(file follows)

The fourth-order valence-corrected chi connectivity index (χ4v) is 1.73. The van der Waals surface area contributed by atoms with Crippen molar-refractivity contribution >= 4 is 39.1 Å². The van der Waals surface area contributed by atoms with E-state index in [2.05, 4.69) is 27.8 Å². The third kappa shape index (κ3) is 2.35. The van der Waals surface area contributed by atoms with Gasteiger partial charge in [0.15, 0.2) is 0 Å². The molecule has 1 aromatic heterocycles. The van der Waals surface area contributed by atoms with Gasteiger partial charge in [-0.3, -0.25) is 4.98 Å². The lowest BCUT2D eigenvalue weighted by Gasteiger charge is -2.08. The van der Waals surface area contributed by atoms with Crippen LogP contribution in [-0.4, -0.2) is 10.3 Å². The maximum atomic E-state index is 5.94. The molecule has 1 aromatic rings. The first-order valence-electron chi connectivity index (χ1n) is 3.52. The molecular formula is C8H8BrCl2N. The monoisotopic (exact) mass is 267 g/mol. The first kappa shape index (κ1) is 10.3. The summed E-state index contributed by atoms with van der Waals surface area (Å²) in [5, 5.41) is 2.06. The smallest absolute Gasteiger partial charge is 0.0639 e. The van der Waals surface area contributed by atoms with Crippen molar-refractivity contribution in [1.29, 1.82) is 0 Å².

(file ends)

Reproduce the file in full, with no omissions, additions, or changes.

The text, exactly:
The fourth-order valence-corrected chi connectivity index (χ4v) is 1.73. The van der Waals surface area contributed by atoms with Crippen molar-refractivity contribution >= 4 is 39.1 Å². The van der Waals surface area contributed by atoms with E-state index in [2.05, 4.69) is 27.8 Å². The third kappa shape index (κ3) is 2.35. The van der Waals surface area contributed by atoms with Gasteiger partial charge in [0.15, 0.2) is 0 Å². The molecule has 1 aromatic heterocycles. The van der Waals surface area contributed by atoms with Gasteiger partial charge in [-0.3, -0.25) is 4.98 Å². The lowest BCUT2D eigenvalue weighted by Gasteiger charge is -2.08. The van der Waals surface area contributed by atoms with Crippen LogP contribution in [-0.4, -0.2) is 10.3 Å². The maximum atomic E-state index is 5.94. The molecule has 1 aromatic rings. The first-order valence-electron chi connectivity index (χ1n) is 3.52. The molecular formula is C8H8BrCl2N. The monoisotopic (exact) mass is 267 g/mol. The first kappa shape index (κ1) is 10.3. The summed E-state index contributed by atoms with van der Waals surface area (Å²) in [5, 5.41) is 2.06. The smallest absolute Gasteiger partial charge is 0.0639 e. The van der Waals surface area contributed by atoms with Crippen molar-refractivity contribution in [1.29, 1.82) is 0 Å².